- Lack of familiarity with coding nuances, such as those related to Medicare or specialty-specific coding
- Failing to demonstrate medical necessity
Hiring a certified professional coder (CPC) is key to making sure claims are clean before they go out the door. A CPC can help educate physicians on the correct codes to support clean claims. This is especially critical for specialties such as orthopedics, neurosurgery and family practice, which typically have to keep up with an array of coding updates. Support from a CPC helps ensure revenue integrity and speeds payment times.
3. Post your charges daily
Insurance companies place time limits on claims submission (e.g., 90 days from the date of service). These deadlines vary by payer. When physician practices miss the filing deadline, the claim is denied, and practices lose their right to appeal. For example, a charge was inputted three months after the date of service. The practice lost revenue because it did not file on time. Posting charges daily helps ensure the physician practice meets all deadlines for claims submission.
4. Reexamine workflows to determine inefficiencies
Even high performers have opportunities to improve workflow, accuracy and efficiency. In reviewing your practice’s revenue cycle workflows, you should focus on the following:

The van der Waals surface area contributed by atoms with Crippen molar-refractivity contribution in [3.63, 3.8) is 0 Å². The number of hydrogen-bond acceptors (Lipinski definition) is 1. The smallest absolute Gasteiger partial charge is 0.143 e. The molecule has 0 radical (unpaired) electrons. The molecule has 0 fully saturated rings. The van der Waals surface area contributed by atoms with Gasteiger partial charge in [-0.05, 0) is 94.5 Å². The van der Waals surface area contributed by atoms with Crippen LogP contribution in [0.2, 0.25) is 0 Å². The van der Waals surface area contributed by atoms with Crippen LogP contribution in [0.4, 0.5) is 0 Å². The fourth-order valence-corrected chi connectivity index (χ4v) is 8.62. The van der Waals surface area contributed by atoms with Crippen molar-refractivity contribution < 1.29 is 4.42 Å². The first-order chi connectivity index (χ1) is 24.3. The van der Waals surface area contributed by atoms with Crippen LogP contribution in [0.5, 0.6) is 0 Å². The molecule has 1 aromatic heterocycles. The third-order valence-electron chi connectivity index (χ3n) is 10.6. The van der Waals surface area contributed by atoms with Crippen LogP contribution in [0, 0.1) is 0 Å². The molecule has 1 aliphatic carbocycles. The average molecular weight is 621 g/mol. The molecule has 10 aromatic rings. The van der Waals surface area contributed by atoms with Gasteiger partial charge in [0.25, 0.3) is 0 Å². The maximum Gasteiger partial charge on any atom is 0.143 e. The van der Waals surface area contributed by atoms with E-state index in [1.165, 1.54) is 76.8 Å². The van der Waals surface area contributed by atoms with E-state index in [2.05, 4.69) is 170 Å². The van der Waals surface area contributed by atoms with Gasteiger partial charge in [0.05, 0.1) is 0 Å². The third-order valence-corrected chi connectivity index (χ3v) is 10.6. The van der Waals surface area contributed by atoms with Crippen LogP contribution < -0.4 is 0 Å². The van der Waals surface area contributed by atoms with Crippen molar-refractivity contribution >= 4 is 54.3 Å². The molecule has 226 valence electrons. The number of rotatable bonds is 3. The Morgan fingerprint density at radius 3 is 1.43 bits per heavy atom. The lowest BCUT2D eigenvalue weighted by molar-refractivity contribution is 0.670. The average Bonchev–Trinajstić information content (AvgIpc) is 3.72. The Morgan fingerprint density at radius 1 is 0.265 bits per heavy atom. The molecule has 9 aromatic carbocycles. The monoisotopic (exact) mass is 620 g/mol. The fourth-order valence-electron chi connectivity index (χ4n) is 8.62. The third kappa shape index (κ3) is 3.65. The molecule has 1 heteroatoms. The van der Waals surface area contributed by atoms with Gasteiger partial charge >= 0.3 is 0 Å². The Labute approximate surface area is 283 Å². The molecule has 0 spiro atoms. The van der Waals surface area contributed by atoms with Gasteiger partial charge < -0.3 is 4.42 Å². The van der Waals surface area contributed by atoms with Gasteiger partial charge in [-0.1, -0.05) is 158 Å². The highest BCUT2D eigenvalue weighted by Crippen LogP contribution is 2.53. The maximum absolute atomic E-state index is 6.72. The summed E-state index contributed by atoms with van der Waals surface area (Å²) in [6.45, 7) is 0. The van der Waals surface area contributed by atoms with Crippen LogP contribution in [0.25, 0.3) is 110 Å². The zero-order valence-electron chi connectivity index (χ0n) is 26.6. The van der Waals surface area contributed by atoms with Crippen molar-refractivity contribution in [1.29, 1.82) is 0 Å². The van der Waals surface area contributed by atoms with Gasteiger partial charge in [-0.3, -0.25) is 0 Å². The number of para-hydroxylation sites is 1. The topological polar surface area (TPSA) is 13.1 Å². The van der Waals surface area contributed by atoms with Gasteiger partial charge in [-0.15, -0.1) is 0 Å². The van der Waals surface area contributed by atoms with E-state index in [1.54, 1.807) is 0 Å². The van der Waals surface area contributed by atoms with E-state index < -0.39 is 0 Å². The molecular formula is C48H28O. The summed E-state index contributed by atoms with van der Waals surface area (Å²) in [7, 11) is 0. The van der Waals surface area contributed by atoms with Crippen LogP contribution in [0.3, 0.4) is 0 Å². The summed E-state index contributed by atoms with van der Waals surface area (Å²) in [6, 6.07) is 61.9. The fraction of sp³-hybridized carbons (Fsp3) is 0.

- Determine whether your practice’s fee schedules are up to date. Keeping your fee schedules up to date will help identify whether payers are paying the negotiated rates for services. It will also provide a basis for comparison in negotiating in-network rates with commercial payers. Physician practices also can use their fee schedules to assess aspects of revenue cycle performance, such as charges per encounter.
- Ensure payer contracts are updated at least once every two years. Doing so is critical for keeping reimbursement rates in line with market rates. Regular reviews also ensure contracts are up to date, which ensures practices can collect the appropriate market revenue.
- Evaluate the efficiency of your prior authorization processes. Investing in tools that prompt physicians and staff for documentation that supports prior authorization requests often increases efficiency and speeds approvals.
Reducing the risk for denials isn’t easy in today’s reimbursement environment, so being proactive to limit risk is critical to the financial health of your organization. Continually look for ways to reduce days in accounts receivable in your organization and post charges daily. Doing so will better position your organization to capture revenue earned for care and services delivered.
- “Dimensional Insight and HIMSS Analytics Survey shows healthcare organizations with multiple revenue cycle management systems have higher rate of denials.” Dimensional Insight. May 10, 2018. Available from: bit.ly/2xyH6KH.
- “Providers driven to implement patient-centric financial solutions as consumer payment responsibility skyrockets 29%, Black Book Survey.” Black Book Research. Oct. 24, 2017. Available from: prn.to/2pwkOmg.
- “Change Healthcare healthy hospital revenue cycle index.” Change Healthcare. June 26, 2017. Available from: bit.ly/2jro5mL.